No Pain, No Gain: Bargains are out there, and I'm looking for recruits

It has been a disappointing year so far for the stock market. There have been a few false dawns when shares threatened to recapture the sparkle they displayed towards the end of the last millennium. But any such exuberance has left little impression and the Footsie index has gone nowhere - hovering near the level at which it opened this year's proceedings.

It has been a disappointing year so far for the stock market. There have been a few false dawns when shares threatened to recapture the sparkle they displayed towards the end of the last millennium. But any such exuberance has left little impression and the Footsie index has gone nowhere - hovering near the level at which it opened this year's proceedings.

Against such an uninspiring background, the No Pain, No Gain portfolio has performed relatively well. There has been one change since the last review, the sale at 50p a time of the building and construction group GallifordTry. Those shares are now 50.75p. The portfolio achieved a £7,500 profit, making it a rewarding investment. There is, I realise, the chance of takeover action at Galliford. But I felt the wisest course was to lock in profits on a share that did not instil much confidence.

I remain convinced that the stock market as a whole is undervalued and major investors will eventually get the message that bargains lurk among blue chips and smallcaps. I am, therefore, sticking with my new year view that the Footsie should end this year at around 5,000.

I realise that for quite some time I have been predicting, with a conspicuous lack of success, that the blue chip index will get back to 5,000. There is, of course, nothing more boring than a perennial optimist who refuses to recognise that a glass could be half empty. But, despite evidence that pension funds and other institutional investors are currently disenchanted with the stock market, I feel their self-denial will not last much longer. And their return would have quite a dramatic impact on share prices.

Despite the stock market's lacklustre display, the portfolio has made headway. Since the start of the year, I calculate its value has increased by some £9,000, with its profit now standing at around £39,000.

I am not planning any dramatic changes. Only two shares are in the red - Profile Media and Wyatt. There is no point in selling Profile Media. Any such action should have been taken a long time ago. With the portfolio's biggest ever loss already booked, I may as well sit in there, waiting for the expected recovery. Wyatt is a highly speculative play that, I hope, will eventually produce a handsome return.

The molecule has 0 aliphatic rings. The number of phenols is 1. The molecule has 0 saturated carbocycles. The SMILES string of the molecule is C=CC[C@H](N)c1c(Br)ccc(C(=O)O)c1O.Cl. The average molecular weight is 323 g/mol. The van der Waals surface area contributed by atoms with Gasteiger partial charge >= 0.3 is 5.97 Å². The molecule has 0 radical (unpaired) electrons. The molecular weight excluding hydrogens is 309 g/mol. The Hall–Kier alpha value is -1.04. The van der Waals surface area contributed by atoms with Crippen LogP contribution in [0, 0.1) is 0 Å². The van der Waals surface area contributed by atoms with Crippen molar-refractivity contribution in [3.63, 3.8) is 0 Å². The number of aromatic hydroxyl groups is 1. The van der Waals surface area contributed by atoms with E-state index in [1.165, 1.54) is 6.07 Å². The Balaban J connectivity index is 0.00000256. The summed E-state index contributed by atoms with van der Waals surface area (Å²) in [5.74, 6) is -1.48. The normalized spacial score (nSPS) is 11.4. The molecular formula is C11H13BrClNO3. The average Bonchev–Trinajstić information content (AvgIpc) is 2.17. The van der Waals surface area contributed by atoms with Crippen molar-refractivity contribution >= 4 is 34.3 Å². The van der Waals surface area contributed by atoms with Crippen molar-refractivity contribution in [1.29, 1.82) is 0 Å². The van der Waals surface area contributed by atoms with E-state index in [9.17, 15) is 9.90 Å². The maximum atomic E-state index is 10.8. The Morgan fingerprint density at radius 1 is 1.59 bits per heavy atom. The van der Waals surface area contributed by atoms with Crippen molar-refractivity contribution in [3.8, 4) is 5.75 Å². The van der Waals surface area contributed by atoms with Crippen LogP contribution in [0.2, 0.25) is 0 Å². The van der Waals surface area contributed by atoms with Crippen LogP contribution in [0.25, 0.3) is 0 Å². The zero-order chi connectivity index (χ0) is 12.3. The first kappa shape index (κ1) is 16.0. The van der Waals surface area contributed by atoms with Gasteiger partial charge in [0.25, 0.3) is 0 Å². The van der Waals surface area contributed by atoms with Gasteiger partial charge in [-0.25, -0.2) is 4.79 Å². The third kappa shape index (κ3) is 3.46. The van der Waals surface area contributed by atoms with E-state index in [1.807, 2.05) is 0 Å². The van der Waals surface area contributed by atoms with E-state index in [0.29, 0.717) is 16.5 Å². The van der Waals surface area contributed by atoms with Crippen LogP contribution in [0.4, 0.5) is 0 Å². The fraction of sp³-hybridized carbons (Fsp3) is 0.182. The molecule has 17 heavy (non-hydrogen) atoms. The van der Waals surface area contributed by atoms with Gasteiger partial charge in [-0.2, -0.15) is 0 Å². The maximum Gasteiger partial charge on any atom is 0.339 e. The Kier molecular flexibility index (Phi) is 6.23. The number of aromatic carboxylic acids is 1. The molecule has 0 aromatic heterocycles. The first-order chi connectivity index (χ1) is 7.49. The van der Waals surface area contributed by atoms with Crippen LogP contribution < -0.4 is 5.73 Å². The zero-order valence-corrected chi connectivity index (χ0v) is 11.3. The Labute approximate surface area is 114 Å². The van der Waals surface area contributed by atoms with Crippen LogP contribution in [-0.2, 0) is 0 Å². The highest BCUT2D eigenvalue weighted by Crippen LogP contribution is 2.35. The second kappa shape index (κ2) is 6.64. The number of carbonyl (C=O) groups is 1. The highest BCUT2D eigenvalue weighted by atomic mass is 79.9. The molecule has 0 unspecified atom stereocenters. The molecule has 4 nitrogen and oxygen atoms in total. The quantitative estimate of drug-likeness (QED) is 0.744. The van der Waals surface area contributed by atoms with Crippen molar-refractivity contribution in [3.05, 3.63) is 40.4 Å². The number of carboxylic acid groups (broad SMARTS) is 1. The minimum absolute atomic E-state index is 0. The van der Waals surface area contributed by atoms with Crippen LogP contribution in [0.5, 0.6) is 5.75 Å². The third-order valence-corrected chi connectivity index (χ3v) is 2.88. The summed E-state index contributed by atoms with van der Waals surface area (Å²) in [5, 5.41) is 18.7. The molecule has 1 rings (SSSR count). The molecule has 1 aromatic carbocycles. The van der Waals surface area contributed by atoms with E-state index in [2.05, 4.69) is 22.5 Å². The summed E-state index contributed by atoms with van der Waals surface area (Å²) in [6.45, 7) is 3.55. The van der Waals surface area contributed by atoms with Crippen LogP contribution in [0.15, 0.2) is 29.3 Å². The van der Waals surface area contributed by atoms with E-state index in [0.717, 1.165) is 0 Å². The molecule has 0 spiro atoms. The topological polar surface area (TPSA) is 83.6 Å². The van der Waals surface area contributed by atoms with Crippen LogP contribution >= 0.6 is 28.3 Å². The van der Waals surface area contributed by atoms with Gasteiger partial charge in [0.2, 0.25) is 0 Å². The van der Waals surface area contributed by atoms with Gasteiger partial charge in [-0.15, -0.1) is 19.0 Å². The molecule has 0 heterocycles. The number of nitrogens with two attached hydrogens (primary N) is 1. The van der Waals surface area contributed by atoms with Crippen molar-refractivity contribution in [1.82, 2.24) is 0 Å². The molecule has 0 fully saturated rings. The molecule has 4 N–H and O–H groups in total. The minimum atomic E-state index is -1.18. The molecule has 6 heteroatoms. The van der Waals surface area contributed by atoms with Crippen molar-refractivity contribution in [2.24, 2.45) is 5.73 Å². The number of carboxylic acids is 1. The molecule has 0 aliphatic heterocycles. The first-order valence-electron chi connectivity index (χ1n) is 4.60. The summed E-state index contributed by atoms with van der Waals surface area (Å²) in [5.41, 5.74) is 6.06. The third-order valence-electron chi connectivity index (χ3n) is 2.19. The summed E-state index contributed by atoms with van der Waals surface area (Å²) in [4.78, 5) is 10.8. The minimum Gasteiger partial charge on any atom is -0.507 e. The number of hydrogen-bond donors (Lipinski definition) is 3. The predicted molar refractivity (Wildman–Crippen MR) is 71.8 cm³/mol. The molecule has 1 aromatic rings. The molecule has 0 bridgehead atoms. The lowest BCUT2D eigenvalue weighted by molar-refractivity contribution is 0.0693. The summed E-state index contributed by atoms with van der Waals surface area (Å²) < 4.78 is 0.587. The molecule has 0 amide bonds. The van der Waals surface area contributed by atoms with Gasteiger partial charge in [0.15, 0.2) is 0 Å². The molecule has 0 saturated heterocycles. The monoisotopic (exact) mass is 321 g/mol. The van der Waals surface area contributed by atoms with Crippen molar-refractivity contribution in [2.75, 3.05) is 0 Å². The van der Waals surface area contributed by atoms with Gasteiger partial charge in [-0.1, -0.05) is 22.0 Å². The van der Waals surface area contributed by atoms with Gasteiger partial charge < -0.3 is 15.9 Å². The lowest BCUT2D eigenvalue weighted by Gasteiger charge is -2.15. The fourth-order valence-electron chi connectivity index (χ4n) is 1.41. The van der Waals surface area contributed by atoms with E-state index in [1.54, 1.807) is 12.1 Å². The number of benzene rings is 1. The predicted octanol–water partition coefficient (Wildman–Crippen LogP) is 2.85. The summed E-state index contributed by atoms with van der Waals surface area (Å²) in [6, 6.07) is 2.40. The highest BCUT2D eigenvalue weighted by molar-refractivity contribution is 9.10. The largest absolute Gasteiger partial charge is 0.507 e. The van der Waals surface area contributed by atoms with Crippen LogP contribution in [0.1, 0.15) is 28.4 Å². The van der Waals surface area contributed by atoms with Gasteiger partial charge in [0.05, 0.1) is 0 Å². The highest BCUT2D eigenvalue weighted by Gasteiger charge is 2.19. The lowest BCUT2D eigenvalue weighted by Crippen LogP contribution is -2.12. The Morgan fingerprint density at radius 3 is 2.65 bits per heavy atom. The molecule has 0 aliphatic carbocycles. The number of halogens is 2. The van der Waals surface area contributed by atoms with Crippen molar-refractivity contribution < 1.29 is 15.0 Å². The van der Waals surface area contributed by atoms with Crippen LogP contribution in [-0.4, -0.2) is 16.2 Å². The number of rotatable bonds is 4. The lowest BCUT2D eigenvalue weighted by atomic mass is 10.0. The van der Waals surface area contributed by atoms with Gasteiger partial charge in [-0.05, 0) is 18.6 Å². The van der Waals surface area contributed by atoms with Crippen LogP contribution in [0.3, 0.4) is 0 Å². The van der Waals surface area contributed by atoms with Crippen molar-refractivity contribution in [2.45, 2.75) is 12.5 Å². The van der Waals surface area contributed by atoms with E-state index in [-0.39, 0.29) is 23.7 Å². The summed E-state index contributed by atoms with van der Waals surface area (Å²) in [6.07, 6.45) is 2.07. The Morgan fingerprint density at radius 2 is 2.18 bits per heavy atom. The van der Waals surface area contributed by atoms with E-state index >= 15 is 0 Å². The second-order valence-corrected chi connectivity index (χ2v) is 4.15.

Glisten, the ambitious confectionery group, is the only constituent creating uncertainty. The shares were nudging 300p now they have slithered and slipped with little resistance to 239.5p. I like the company and its management, but it seems that some shareholders have been snatching profits. Many of them clambered aboard when the shares were floated two years ago at 80p. So the temptation to unload at least some of their holding must be irresistible. I believe the selling should soon dry up, but if it does not I will be forced to lock in what would be a considerable profit. I have decided to stick a 220p selling price on the shares. I do so reluctantly. But if the shares do not pull out of their slide there is a danger that the selling could snowball as shareholders try to prevent all their winnings melting completely.

I am continuing the search for recruits. With only 14 constituents I feel the portfolio is a little light. At one time it stretched to 16, a level I would like to reach again. It would be nice to bring in another Footsie constituent and I am wondering about Rentokil.

My two Footsie shares have experienced mixed fortunes. Allied Domecq has moved ahead, seemingly without a care in the world. Despite the weak US dollar it seems to be trading quite well and is also enjoying the influence of take-over speculation, with Bacardi and Pernod Ricard seen as possible partners. Clearly more deals are likely as the global wine and spirit industries consolidate and Allied seems assured of a place at any merger table. On the other hand Scottish & Newcastle has struggled. Britain's remaining major brewer is reorganising, but the rewards are not yet apparent. Here again the prospect of takeover action is strong.

However, it is on the undercard that the portfolio has enjoyed much of its success and my next addition may be another smallcap. I am looking at a share priced at less than 0.5p. That is a story for another day.

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